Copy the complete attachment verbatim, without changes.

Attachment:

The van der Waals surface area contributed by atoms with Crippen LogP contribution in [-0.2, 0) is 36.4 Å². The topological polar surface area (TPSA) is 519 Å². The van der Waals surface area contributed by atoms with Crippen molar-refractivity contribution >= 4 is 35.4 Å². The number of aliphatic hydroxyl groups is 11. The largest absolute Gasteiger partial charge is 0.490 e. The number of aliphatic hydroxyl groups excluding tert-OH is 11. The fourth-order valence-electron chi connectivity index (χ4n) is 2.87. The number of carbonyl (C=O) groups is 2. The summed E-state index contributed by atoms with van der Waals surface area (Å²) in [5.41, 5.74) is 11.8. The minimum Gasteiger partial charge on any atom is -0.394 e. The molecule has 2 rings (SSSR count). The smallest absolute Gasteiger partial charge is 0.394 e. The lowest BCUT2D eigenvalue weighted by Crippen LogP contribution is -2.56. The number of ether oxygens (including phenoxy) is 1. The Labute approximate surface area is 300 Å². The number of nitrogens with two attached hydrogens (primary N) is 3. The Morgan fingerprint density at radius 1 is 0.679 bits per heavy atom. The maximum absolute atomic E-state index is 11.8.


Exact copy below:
The van der Waals surface area contributed by atoms with Crippen LogP contribution in [-0.2, 0) is 36.4 Å². The topological polar surface area (TPSA) is 519 Å². The van der Waals surface area contributed by atoms with Crippen molar-refractivity contribution >= 4 is 35.4 Å². The number of aliphatic hydroxyl groups is 11. The largest absolute Gasteiger partial charge is 0.490 e. The number of aliphatic hydroxyl groups excluding tert-OH is 11. The fourth-order valence-electron chi connectivity index (χ4n) is 2.87. The number of carbonyl (C=O) groups is 2. The summed E-state index contributed by atoms with van der Waals surface area (Å²) in [5.41, 5.74) is 11.8. The minimum Gasteiger partial charge on any atom is -0.394 e. The molecule has 2 rings (SSSR count). The smallest absolute Gasteiger partial charge is 0.394 e. The lowest BCUT2D eigenvalue weighted by Crippen LogP contribution is -2.56. The number of ether oxygens (including phenoxy) is 1. The Labute approximate surface area is 300 Å². The number of nitrogens with two attached hydrogens (primary N) is 3. The Morgan fingerprint density at radius 1 is 0.679 bits per heavy atom. The maximum absolute atomic E-state index is 11.8.